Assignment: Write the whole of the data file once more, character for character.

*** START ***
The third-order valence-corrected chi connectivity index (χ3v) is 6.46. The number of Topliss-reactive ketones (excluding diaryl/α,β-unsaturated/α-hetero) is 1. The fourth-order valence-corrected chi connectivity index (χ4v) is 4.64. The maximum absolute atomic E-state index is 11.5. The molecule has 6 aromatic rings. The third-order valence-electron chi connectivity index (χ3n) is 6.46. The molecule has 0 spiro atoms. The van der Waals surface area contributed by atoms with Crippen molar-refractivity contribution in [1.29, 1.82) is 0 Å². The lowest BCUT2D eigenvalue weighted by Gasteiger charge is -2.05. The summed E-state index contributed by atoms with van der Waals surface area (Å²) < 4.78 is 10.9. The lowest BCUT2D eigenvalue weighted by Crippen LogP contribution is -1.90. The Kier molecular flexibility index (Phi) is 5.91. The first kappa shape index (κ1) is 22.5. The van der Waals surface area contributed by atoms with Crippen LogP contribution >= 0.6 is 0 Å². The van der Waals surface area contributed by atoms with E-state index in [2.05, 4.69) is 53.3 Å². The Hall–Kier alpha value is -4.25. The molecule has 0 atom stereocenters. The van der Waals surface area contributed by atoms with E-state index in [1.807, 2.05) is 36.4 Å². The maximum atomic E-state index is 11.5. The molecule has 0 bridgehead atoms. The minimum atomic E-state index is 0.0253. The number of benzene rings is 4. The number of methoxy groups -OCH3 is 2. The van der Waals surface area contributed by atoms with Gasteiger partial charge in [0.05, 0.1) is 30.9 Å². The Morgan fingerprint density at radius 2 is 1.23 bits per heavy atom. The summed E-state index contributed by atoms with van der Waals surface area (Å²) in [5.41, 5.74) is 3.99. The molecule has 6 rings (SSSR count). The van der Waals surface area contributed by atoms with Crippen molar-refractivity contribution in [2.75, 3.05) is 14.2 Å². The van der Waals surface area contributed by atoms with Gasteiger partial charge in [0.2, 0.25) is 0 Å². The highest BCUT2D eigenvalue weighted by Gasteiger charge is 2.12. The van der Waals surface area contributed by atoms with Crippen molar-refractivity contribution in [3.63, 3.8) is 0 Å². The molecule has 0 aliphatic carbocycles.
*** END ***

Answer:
The third-order valence-corrected chi connectivity index (χ3v) is 6.46. The number of Topliss-reactive ketones (excluding diaryl/α,β-unsaturated/α-hetero) is 1. The fourth-order valence-corrected chi connectivity index (χ4v) is 4.64. The maximum absolute atomic E-state index is 11.5. The molecule has 6 aromatic rings. The third-order valence-electron chi connectivity index (χ3n) is 6.46. The molecule has 0 spiro atoms. The van der Waals surface area contributed by atoms with Crippen molar-refractivity contribution in [1.29, 1.82) is 0 Å². The lowest BCUT2D eigenvalue weighted by Gasteiger charge is -2.05. The summed E-state index contributed by atoms with van der Waals surface area (Å²) < 4.78 is 10.9. The lowest BCUT2D eigenvalue weighted by Crippen LogP contribution is -1.90. The Kier molecular flexibility index (Phi) is 5.91. The first kappa shape index (κ1) is 22.5. The van der Waals surface area contributed by atoms with Crippen LogP contribution >= 0.6 is 0 Å². The van der Waals surface area contributed by atoms with E-state index in [2.05, 4.69) is 53.3 Å². The Hall–Kier alpha value is -4.25. The molecule has 0 atom stereocenters. The van der Waals surface area contributed by atoms with E-state index in [1.807, 2.05) is 36.4 Å². The maximum atomic E-state index is 11.5. The molecule has 0 bridgehead atoms. The minimum atomic E-state index is 0.0253. The number of benzene rings is 4. The number of methoxy groups -OCH3 is 2. The van der Waals surface area contributed by atoms with Gasteiger partial charge in [0.05, 0.1) is 30.9 Å². The Morgan fingerprint density at radius 2 is 1.23 bits per heavy atom. The summed E-state index contributed by atoms with van der Waals surface area (Å²) in [5.41, 5.74) is 3.99. The molecule has 6 rings (SSSR count). The van der Waals surface area contributed by atoms with Crippen molar-refractivity contribution in [2.75, 3.05) is 14.2 Å². The van der Waals surface area contributed by atoms with Gasteiger partial charge in [0.2, 0.25) is 0 Å². The highest BCUT2D eigenvalue weighted by Gasteiger charge is 2.12. The van der Waals surface area contributed by atoms with Crippen molar-refractivity contribution in [3.63, 3.8) is 0 Å². The molecule has 0 aliphatic carbocycles.